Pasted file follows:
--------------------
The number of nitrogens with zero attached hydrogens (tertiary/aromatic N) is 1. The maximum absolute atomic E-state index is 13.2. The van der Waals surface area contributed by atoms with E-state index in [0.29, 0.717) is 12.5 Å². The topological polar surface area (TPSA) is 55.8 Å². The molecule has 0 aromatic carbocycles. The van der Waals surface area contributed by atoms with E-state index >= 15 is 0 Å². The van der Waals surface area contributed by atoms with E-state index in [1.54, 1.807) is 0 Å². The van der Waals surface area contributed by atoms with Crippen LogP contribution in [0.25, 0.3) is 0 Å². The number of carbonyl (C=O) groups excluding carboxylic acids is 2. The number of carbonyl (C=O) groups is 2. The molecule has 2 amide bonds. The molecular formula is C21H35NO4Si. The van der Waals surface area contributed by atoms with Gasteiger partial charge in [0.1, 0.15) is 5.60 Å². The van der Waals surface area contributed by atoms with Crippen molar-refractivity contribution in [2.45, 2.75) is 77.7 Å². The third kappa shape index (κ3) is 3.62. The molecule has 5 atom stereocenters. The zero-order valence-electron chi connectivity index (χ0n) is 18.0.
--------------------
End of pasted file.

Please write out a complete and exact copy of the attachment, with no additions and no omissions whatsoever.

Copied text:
The number of nitrogens with zero attached hydrogens (tertiary/aromatic N) is 1. The maximum absolute atomic E-state index is 13.2. The van der Waals surface area contributed by atoms with E-state index in [0.29, 0.717) is 12.5 Å². The topological polar surface area (TPSA) is 55.8 Å². The molecule has 0 aromatic carbocycles. The van der Waals surface area contributed by atoms with E-state index >= 15 is 0 Å². The van der Waals surface area contributed by atoms with E-state index in [1.54, 1.807) is 0 Å². The van der Waals surface area contributed by atoms with Crippen LogP contribution in [0.25, 0.3) is 0 Å². The number of carbonyl (C=O) groups excluding carboxylic acids is 2. The number of carbonyl (C=O) groups is 2. The molecule has 2 amide bonds. The molecular formula is C21H35NO4Si. The van der Waals surface area contributed by atoms with Gasteiger partial charge in [0.1, 0.15) is 5.60 Å². The van der Waals surface area contributed by atoms with Crippen molar-refractivity contribution in [2.45, 2.75) is 77.7 Å². The third kappa shape index (κ3) is 3.62. The molecule has 5 atom stereocenters. The zero-order valence-electron chi connectivity index (χ0n) is 18.0.